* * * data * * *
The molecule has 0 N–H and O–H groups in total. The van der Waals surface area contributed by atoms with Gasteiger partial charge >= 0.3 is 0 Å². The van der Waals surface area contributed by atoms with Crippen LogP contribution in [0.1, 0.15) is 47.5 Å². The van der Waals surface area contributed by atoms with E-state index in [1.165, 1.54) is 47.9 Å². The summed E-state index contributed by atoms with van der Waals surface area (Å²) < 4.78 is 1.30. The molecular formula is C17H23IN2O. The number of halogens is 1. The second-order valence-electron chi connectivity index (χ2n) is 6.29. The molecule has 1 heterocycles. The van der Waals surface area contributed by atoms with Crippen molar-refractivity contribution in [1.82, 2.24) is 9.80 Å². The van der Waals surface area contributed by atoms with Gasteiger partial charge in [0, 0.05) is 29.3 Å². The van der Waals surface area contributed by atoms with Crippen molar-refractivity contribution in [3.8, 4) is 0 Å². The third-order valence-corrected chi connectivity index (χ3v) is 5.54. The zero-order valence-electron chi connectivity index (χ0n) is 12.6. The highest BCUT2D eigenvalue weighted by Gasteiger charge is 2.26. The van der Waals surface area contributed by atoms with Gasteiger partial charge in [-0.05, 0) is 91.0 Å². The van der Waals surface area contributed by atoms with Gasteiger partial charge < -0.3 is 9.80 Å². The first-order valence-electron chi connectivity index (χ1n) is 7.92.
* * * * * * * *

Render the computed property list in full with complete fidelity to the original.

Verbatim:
The molecule has 0 N–H and O–H groups in total. The van der Waals surface area contributed by atoms with Gasteiger partial charge >= 0.3 is 0 Å². The van der Waals surface area contributed by atoms with Crippen LogP contribution in [0.1, 0.15) is 47.5 Å². The van der Waals surface area contributed by atoms with E-state index in [1.165, 1.54) is 47.9 Å². The summed E-state index contributed by atoms with van der Waals surface area (Å²) < 4.78 is 1.30. The molecular formula is C17H23IN2O. The number of halogens is 1. The second-order valence-electron chi connectivity index (χ2n) is 6.29. The molecule has 1 heterocycles. The van der Waals surface area contributed by atoms with Crippen molar-refractivity contribution in [1.82, 2.24) is 9.80 Å². The van der Waals surface area contributed by atoms with Gasteiger partial charge in [0, 0.05) is 29.3 Å². The van der Waals surface area contributed by atoms with Crippen molar-refractivity contribution in [3.8, 4) is 0 Å². The third-order valence-corrected chi connectivity index (χ3v) is 5.54. The zero-order valence-electron chi connectivity index (χ0n) is 12.6. The highest BCUT2D eigenvalue weighted by Gasteiger charge is 2.26. The van der Waals surface area contributed by atoms with Gasteiger partial charge in [-0.05, 0) is 91.0 Å². The van der Waals surface area contributed by atoms with Gasteiger partial charge < -0.3 is 9.80 Å². The first-order valence-electron chi connectivity index (χ1n) is 7.92.